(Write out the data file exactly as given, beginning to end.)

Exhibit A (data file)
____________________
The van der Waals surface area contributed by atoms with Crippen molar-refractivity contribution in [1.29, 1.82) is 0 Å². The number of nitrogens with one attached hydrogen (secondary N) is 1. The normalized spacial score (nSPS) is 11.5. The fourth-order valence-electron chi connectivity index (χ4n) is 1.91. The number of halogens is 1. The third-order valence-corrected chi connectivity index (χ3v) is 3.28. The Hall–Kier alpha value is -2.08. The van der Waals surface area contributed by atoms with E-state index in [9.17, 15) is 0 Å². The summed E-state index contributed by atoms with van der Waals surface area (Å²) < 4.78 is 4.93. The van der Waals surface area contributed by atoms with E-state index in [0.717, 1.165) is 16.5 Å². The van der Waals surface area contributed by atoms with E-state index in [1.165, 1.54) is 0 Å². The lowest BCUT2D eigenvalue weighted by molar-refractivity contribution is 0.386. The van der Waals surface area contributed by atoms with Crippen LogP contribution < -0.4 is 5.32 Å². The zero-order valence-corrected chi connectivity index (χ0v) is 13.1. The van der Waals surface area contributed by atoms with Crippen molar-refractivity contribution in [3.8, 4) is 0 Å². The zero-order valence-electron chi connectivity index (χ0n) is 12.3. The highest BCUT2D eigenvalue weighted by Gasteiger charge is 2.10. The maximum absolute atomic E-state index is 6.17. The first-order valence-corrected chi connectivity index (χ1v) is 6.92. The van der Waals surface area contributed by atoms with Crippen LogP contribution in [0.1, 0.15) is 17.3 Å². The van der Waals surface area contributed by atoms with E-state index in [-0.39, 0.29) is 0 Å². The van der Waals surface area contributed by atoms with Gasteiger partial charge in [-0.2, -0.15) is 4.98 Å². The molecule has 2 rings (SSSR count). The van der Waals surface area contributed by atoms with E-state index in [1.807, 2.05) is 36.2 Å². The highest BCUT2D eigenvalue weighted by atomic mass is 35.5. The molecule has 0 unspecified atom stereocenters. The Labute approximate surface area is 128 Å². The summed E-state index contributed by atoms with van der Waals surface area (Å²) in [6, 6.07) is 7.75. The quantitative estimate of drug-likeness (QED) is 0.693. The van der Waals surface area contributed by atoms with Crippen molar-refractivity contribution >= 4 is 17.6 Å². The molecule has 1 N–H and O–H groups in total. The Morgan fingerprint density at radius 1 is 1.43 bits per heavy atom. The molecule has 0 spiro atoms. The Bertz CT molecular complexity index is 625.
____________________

The van der Waals surface area contributed by atoms with Crippen molar-refractivity contribution in [1.29, 1.82) is 0 Å². The number of nitrogens with one attached hydrogen (secondary N) is 1. The normalized spacial score (nSPS) is 11.5. The fourth-order valence-electron chi connectivity index (χ4n) is 1.91. The number of halogens is 1. The third-order valence-corrected chi connectivity index (χ3v) is 3.28. The Hall–Kier alpha value is -2.08. The van der Waals surface area contributed by atoms with E-state index in [9.17, 15) is 0 Å². The summed E-state index contributed by atoms with van der Waals surface area (Å²) < 4.78 is 4.93. The van der Waals surface area contributed by atoms with E-state index in [0.717, 1.165) is 16.5 Å². The van der Waals surface area contributed by atoms with E-state index in [1.165, 1.54) is 0 Å². The lowest BCUT2D eigenvalue weighted by molar-refractivity contribution is 0.386. The van der Waals surface area contributed by atoms with Crippen LogP contribution < -0.4 is 5.32 Å². The zero-order valence-corrected chi connectivity index (χ0v) is 13.1. The van der Waals surface area contributed by atoms with Crippen molar-refractivity contribution in [3.8, 4) is 0 Å². The zero-order valence-electron chi connectivity index (χ0n) is 12.3. The highest BCUT2D eigenvalue weighted by Gasteiger charge is 2.10. The maximum absolute atomic E-state index is 6.17. The first-order valence-corrected chi connectivity index (χ1v) is 6.92. The van der Waals surface area contributed by atoms with Crippen LogP contribution in [0.1, 0.15) is 17.3 Å². The van der Waals surface area contributed by atoms with E-state index in [-0.39, 0.29) is 0 Å². The van der Waals surface area contributed by atoms with Gasteiger partial charge in [-0.2, -0.15) is 4.98 Å². The molecule has 2 rings (SSSR count). The van der Waals surface area contributed by atoms with E-state index in [1.807, 2.05) is 36.2 Å². The highest BCUT2D eigenvalue weighted by atomic mass is 35.5. The molecule has 0 unspecified atom stereocenters. The Labute approximate surface area is 128 Å². The summed E-state index contributed by atoms with van der Waals surface area (Å²) in [6, 6.07) is 7.75. The quantitative estimate of drug-likeness (QED) is 0.693. The van der Waals surface area contributed by atoms with Crippen molar-refractivity contribution >= 4 is 17.6 Å². The molecule has 1 N–H and O–H groups in total. The Morgan fingerprint density at radius 1 is 1.43 bits per heavy atom. The molecule has 0 spiro atoms. The Bertz CT molecular complexity index is 625.